The lights are hung, the candles lit, the feast prepared, the New Year is almost here, families gather and the children wait to hear the dramatic re-telling of stories from the ancient past. No, it is not Christmas, nor is it Hanukkah or Kwanzaa; steeped in mythical tales, religious devotion, and socio-cultural importance it is the Hindu festival of Diwali, celebrated in India and throughout its diaspora spread across the world.
Diwali is celebrated by several religious groups including Sikhs, Jains and even some Buddhists, but its roots are thoroughly Hindu. For Sikhs it is a commemoration of “the day of freedom” when one of their revered gurus, Guru Har Gobind Ji was released from imprisonment. Jains celebrate Diwali to mark Mahavira’s moksha (enlightenment) -- the last of the tirthankara (enlightened ones). For Hindus the festival is the beginning of a New Year, a time for prosperity and new ventures, a celebration of the brother-sister relationship and the prevalence of truth over falsehood and light overcoming the darkness.
This meaning for the five-day festival is derived from several Hindu accounts. However, it centers around the account of the victory of Lord Krishna over the demon Narkasura. Other gods and goddesses, including the goddess of wealth (Lakshmi), are worshipped during Diwali, but above all it is a celebration of the victory of life, light and lightheartedness over nefarious 'Narkasuran' forces.
With a South Asian population of about 3 million, there are significant Diwali celebrations going on throughout the U.S. this week. Local Hindu and Jain temples and Sikh gurudwaras will host Diwali celebrations featuring hundreds of lights and lanterns, Indian curries and festive music played on harmoniums (keyboard), tablas (drum) and tambours (a stringed instrument). For many Asian Indians living in the diaspora, Diwali is not only religious, but steeped in socio-cultural significance and celebrations of South Asian identity.
With this in mind Pramod Aghamkar, Executive Director of Satsang Ministries, started celebrating "Christian Diwalis" a few yeas ago in Dayton, Ohio. The Christian Diwali in Dayton is an effort on his part to immerse himself in native Asian-Indian culture and add the concepts and ideologies of the Christian worldview.
“The festival of Diwali provides the necessary framework, structure and organic occasion to proclaim Christ as the light of the world” said Aghamkar. “It gives stepping stones, clues and redemptive analogies for cross-cultural witness.”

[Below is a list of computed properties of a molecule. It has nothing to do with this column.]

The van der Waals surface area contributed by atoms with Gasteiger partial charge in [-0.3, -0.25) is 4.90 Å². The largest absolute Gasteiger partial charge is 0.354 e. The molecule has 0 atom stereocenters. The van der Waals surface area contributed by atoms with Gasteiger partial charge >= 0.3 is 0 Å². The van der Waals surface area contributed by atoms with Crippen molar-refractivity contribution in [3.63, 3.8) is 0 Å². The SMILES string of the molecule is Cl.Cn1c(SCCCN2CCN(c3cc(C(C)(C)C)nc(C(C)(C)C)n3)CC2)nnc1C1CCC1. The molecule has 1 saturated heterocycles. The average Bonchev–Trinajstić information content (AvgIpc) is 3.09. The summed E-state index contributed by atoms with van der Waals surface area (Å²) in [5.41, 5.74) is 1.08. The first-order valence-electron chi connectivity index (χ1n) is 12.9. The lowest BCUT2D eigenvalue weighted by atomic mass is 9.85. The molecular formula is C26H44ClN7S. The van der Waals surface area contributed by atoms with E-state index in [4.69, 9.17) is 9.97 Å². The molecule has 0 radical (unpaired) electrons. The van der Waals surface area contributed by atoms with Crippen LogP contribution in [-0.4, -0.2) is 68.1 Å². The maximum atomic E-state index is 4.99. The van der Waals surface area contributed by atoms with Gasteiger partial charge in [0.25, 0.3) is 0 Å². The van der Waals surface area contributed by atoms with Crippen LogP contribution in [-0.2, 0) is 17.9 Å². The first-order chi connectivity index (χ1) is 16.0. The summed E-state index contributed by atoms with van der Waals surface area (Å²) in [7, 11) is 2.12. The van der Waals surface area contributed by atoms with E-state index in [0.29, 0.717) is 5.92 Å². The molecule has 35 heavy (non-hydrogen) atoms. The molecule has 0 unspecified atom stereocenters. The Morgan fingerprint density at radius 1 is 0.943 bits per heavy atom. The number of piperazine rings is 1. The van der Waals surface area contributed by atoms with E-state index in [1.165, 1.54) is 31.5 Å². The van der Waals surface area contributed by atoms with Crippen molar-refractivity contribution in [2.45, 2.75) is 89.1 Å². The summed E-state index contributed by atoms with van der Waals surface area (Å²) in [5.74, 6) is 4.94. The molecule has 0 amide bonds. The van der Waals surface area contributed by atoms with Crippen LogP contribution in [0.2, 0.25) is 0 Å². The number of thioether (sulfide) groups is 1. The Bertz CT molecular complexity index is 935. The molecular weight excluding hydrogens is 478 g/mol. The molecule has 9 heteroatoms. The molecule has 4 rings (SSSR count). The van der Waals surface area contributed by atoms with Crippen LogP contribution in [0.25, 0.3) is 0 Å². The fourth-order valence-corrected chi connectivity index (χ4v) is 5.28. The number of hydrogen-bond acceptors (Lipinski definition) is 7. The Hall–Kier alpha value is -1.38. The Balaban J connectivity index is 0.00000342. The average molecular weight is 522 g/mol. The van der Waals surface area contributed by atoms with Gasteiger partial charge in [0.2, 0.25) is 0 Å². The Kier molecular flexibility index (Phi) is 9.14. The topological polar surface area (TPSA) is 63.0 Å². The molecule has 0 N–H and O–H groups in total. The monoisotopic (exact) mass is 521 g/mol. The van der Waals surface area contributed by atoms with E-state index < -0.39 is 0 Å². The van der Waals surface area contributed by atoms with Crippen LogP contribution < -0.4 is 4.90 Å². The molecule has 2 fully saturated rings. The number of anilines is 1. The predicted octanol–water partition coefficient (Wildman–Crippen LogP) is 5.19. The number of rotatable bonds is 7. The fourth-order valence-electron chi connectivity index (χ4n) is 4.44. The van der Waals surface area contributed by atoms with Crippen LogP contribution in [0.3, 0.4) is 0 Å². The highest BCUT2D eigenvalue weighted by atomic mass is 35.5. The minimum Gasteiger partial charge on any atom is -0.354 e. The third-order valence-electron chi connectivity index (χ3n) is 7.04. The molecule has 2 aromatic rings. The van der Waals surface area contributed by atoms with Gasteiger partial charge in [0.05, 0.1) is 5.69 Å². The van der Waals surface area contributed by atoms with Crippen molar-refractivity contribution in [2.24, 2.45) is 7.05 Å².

Drawing inspiration from those Christians who redeemed pagan festivals and symbols to make Easter (eggs, new life) and Christmas (the evergreen tree bedecked with lights) what they are today, Aghamkar hopes to redeem the symbols and practices of Diwali for the sake of Christian witness. For him Diwali “is a native tool that still remains undeveloped by Indian Christians.” To tap into this potential, Aghamkar hosts a Christian Diwali in South Asian family settings each year and now encourages other Indian Christian leaders to do the same in other cities.
One city where Indian Christian leaders are not so receptive to this idea is Houston.
Asked about the possibility of Christian Diwali celebrations in Houston, a South Asian pastor from The Woodlands demurred, “it is a major Hindu festival, Christ is not part of the celebration.”
“Whenever possible I seek the Scriptures for knowledge and direction” said the pastor. “I am not sure there is any place in the Scriptures where it talks about redeeming a heathen idea.”
Another Houston man, Vidyasagar Garnepudi, feels the tension and the temptation to celebrate a "Christian Diwali." He said, "every Indian child's dream is to participate in Diwali, it's a victory over darkness, a festival of lights, it's firing off the firecrackers."
Despite the desire to participate in the celebration, he lamented that "as Christians we should not celebrate Diwali. However, we do rejoice with our neighbor as India is a secular nation."
Aghamkar hears and understands these objections, but believes the practice of Christian Diwali is still a viable custom. “Non-Hindu accounts show Diwali to be a flexible, multi-faceted festival” he said, “the form of celebration is not intrinsically Hindu, Jain or Sikh….though the principles are ‘non-Christian,’ they are not ‘un-Christian.’”
He also cautions that while the music, lights, food and stories may be similar between Hindu and Christian celebrations, the traditional Hindu gods and Sikh and Jain teachers are not lauded, but instead it is Christ who is the hero of the story who dispels the darkness and brings light and life. “It is not shifting from radical rejection to wholesale acceptance” said Aghamkar, but it is a way for “the Indian community to experience Jesus in a native way.”
Some scholars of South Asian religion and Hindu traditions I spoke with offered some perspective as they debated the saliency of a "Christian Diwali." One offered, "it's one thing for a Christian to come to a temple and celebrate the ritual, taking away the nitty-gritty of the myth, just as a general celebration of victory of good over evil...it's another to use a Hindu tradition to advance Christianity." The same individual asked, "how would a Christian react if Easter was used to further Hindu ideas and motives?"
Another participant in the academic dialogue offered that since, in India, Christianity is a minority religion, "this might be an expression of having to find their way in a world that is primarily Hindu."
Perhaps even still, this is part of a wider dialogue on the secular and/or religious nature of Diwali and whether or not Diwali is losing its religious significance in favor of more secular or purely culturally mechanic communal practices and personal rituals.
WHAT DO YOU THINK? CAN CHRISTIANS “REDEEM” DIWALI? SHOULD THE HOLIDAY BE LEFT FOR HINDUS, SIKHS AND JAINS TO CELEBRATE? WHAT ARE YOUR DIWALI TRADITIONS?